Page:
Untitled (1973)

By: Donald Judd

This work is comprised of six identical, separate units with equal space in between each one. Although Untitled would seem to be part of a continuum, Judd believed that his works should be "seen as a whole" rather than as a composition of parts, and was convinced that color, shape, and surface created a unitary character; there is no hierarchy of forms or focal point as in more traditional works -- only repetition and rhythm created by the repetition. Here, Judd has begun working with Plexiglas and has combined it with a highly polished, reflective metal -- brass. This juxtaposition gives the viewer two very different experiences; on the one hand, the brass turns the observer's gaze outwards as it doubles both their own image and the space around them, while on the other, the transparent, yet richly colored Plexiglas draws the viewer's attention to the interior of the forms. The photograph of the work as reproduced here has been taken from an angle, but in actuality the viewer has a choice of point of view and distance from the piece. Changing either of these two variables changes the shapes and proportional relationships between the brass surfaces and those of the red Plexiglas. The viewer is also forced to confront the paradox of the unreal distortions reflected in the shiny brass surface versus the insistent reality of the units as things-in-themselves. Although the boxes are no longer placed on the floor, they still exist as objects in space, ones that impinge upon the viewer's own corporeal presence.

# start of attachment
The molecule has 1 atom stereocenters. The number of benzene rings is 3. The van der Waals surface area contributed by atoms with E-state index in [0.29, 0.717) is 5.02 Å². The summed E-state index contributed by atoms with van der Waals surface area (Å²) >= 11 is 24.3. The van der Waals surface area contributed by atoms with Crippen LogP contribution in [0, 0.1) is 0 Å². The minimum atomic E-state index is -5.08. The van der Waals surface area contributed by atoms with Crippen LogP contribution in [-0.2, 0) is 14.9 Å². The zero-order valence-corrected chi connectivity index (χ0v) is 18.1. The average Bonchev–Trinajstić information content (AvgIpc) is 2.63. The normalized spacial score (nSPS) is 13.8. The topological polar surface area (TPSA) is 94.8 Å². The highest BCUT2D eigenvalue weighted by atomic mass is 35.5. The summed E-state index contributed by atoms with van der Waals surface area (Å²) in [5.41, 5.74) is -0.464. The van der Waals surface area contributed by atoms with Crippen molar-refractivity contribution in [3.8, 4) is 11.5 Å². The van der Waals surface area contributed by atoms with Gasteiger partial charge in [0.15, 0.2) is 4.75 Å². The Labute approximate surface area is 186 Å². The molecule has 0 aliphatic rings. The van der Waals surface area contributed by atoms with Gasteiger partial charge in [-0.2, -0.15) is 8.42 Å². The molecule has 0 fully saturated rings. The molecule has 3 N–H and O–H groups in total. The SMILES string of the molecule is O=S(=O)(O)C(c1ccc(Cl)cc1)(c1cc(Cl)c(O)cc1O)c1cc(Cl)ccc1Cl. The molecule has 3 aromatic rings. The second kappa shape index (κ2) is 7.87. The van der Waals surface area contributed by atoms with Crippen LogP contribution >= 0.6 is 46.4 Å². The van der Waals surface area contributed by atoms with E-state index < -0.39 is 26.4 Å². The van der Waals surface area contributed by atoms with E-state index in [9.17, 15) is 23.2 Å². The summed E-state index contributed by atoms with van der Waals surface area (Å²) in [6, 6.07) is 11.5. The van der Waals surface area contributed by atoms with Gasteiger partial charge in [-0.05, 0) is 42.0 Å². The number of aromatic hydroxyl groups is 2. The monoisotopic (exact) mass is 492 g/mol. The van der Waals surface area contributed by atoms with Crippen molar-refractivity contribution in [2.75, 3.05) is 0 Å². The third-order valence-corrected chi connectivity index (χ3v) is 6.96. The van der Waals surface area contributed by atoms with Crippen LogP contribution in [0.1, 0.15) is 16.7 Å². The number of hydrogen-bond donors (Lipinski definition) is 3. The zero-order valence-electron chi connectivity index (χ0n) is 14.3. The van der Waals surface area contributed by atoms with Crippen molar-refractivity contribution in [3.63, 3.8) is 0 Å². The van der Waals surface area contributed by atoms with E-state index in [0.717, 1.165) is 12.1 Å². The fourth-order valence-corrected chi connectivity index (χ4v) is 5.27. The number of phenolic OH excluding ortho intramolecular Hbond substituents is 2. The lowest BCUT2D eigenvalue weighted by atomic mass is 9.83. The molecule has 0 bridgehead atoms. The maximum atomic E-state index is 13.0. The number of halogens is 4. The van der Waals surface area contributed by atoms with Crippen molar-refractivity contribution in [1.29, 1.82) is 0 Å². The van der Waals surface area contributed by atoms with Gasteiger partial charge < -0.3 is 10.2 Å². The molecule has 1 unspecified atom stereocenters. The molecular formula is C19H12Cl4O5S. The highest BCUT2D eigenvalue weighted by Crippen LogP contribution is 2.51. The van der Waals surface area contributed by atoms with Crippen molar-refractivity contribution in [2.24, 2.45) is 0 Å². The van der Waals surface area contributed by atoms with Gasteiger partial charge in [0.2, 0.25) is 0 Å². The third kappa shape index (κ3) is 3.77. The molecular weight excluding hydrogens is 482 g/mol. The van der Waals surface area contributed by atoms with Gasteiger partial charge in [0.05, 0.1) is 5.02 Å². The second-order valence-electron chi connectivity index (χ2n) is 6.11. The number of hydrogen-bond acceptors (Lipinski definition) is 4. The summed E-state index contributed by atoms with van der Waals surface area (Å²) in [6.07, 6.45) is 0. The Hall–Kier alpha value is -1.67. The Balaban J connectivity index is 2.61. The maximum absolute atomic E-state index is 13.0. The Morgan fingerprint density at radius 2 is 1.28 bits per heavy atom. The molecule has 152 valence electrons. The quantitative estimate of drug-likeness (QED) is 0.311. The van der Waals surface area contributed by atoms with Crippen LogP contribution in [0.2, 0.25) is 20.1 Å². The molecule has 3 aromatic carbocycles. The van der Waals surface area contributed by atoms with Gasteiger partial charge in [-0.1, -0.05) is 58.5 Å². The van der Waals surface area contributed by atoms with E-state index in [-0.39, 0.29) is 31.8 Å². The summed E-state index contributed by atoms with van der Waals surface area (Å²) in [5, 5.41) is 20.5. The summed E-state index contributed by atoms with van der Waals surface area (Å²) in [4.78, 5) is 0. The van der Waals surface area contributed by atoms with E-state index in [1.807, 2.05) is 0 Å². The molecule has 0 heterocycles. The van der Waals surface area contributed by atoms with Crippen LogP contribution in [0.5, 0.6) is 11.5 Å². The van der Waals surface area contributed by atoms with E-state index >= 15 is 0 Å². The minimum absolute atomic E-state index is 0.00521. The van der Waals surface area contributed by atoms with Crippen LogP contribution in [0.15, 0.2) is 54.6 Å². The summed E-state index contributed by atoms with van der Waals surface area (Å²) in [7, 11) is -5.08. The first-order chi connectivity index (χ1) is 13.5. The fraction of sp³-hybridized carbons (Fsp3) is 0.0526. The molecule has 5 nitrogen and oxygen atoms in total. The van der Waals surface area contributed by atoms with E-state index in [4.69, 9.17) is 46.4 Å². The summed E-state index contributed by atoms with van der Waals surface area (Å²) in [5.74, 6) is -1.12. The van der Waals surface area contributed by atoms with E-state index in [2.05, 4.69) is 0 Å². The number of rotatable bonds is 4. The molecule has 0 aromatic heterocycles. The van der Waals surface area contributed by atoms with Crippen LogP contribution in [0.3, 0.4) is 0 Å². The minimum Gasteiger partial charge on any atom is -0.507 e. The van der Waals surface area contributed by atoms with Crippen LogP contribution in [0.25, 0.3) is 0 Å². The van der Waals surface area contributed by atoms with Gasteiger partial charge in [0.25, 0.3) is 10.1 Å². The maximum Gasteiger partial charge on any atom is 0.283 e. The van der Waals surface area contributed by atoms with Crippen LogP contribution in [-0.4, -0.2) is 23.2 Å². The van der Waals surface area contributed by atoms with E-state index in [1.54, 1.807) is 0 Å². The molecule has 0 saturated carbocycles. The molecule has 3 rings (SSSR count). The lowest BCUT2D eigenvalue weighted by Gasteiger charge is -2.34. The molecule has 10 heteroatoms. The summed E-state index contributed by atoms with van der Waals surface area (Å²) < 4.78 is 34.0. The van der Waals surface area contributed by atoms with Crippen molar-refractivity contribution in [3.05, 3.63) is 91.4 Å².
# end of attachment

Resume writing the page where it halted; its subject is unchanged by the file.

Share on FacebookShare on TwitterSave on PinterestSend In Facebook MessengerSend In WhatsApp
Support Us